Consumer IQ, How To

How to Be a Professional Consumer

We’re all consumers and that means we shop, we try new products, and we talk to our friends about what we like and what we don’t like.  So, why not get paid for what we do anyway?

Some people do just that — make money for being professional consumers. Is it worth the time and effort? Here’s a look at a few things you can do as a professional consumer and how to make the experience profitable.

Beta Testing

Beta Testing sounds like the perfect job: Getting paid to play video games, try out new software, or play with electronic gadgets. The fact is, companies do beta testing all the time in order to identify problems, work through issues, and make their products the best they can be.

This kind of testing is usually done in-house by quality control employees or other professionals. Occasionally, however, companies will offer beta testing opportunities to consumers, so their products can be tried in real-world conditions.

How do you get in on this? The best way to become a beta tester is to get on the radar of companies that interest you. That might mean starting a blog that evaluates products you’re interested in, writing to manufacturers expressing your interest in beta testing, and keeping up on product news so you can be in the right place at the right time when a product is about to be launched. Some beta testing work is listed on job boards, but beware of scams that promise free gadgets or electronics in response to testing. If it sounds too good to be true … Well, you know the rest.

Most beta testing doesn’t pay anything other than the chance to try out something new and earn bragging rights on your blog or amongst your friends. Sometimes with software or games, you’ll get to keep a free copy. Beta testing is something to do because you love doing it and not because you want to get rich or even earn a living.

Mystery Shopping

Companies like to evaluate their customer service and sometimes the best way to do this is to pay shoppers to go undercover. This might mean going to a car dealership pretending to be interested in buying a car, applying for a home loan, or purchasing items at a retail outlet. People who are paid by companies to shop are called mystery shoppers, or secret shoppers, and it can be a fun way to earn a little cash.

It’s important, however, that you’re not taken in by the many mystery shopper scams out there.

The Federal Trade Commission (FTC) has even published a report aimed at protecting consumers from fraudulent mystery shopper outfits. As this report says, “Marketers who promise lucrative jobs as mystery shoppers often do not deliver bona fide opportunities.”

Here are a few things to watch out for: Companies that require you to pay to become a shopper, ask you to cash a check, require you to “evaluate” the services of a money transfer service like Western Union, or offer you unreasonably large sums of money.

There is legitimate mystery shopper work out there, but you have to be able to separate out the real opportunities from the fake. One way to do this is to consult the Mystery Shopping Providers Association (MSPA) website. It only lists shopping assignments from companies that do not require payment. It also offers “certifications” to shoppers for a fee, but you don’t need to get these certifications in order to browse and apply for shopping assignments.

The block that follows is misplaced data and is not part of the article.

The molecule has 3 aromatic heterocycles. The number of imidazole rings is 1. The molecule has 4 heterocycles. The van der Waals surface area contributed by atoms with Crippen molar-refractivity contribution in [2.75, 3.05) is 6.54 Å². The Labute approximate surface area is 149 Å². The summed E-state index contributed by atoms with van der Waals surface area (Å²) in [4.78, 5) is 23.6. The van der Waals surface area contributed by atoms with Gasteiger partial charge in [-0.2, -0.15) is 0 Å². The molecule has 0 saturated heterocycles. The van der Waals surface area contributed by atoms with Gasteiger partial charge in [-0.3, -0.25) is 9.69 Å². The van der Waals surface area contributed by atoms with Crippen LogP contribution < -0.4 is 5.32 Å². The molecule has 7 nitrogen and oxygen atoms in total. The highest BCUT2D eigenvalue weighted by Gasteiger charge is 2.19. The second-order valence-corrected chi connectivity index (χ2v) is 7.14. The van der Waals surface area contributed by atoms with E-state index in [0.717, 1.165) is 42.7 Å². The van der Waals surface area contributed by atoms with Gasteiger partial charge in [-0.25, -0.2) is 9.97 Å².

These assignments might pay anywhere from $5 to $150, or they might reimburse you for a dinner or a portion of a purchase. In other words, it’s not a way to get rich but it can be fun to get paid for things you’d be doing anyway.

Focus Groups

If sitting around a room with a bunch of other people talking about a product sounds like a good time, focus groups might be for you. Companies hire market research firms, such as Delve, to gather consumers together to get their responses, evaluations, thoughts, and ideas. It’s a way to do first-hand, objective research with a controlled group of consumers, and some people make a fair amount of money being a part of such groups.

To become a focus groupie, you’ll need to register with a market research firm, which will ask for your contact information as well as details about your race, age, consumer preferences, etc. If you’re a single person 18-34, you’ll be in relatively high demand. Mothers and senior citizens are also desirable demographics for focus groups.

As with other professional consumer opportunities, focus groups have their fair share of scam operators. Make sure to research any marketing company before signing up with it. Consider checking the Better Business Bureau and looking for online reviews. Also avoid any company that requires a sign-up fee; legitimate market research firms will pay you, not the other way around. That pay can be fairly significant ($50 to $200), depending on the time or effort required.

If you have some time on your hands, and you enjoy being a consumer, it might be worth your while to investigate these opportunities. Just remember: Buyer beware — particularly when you’re a professional buyer.

Vivian Wagner is a freelance writer in New Concord, Ohio. Vivian blogs via Contently.com.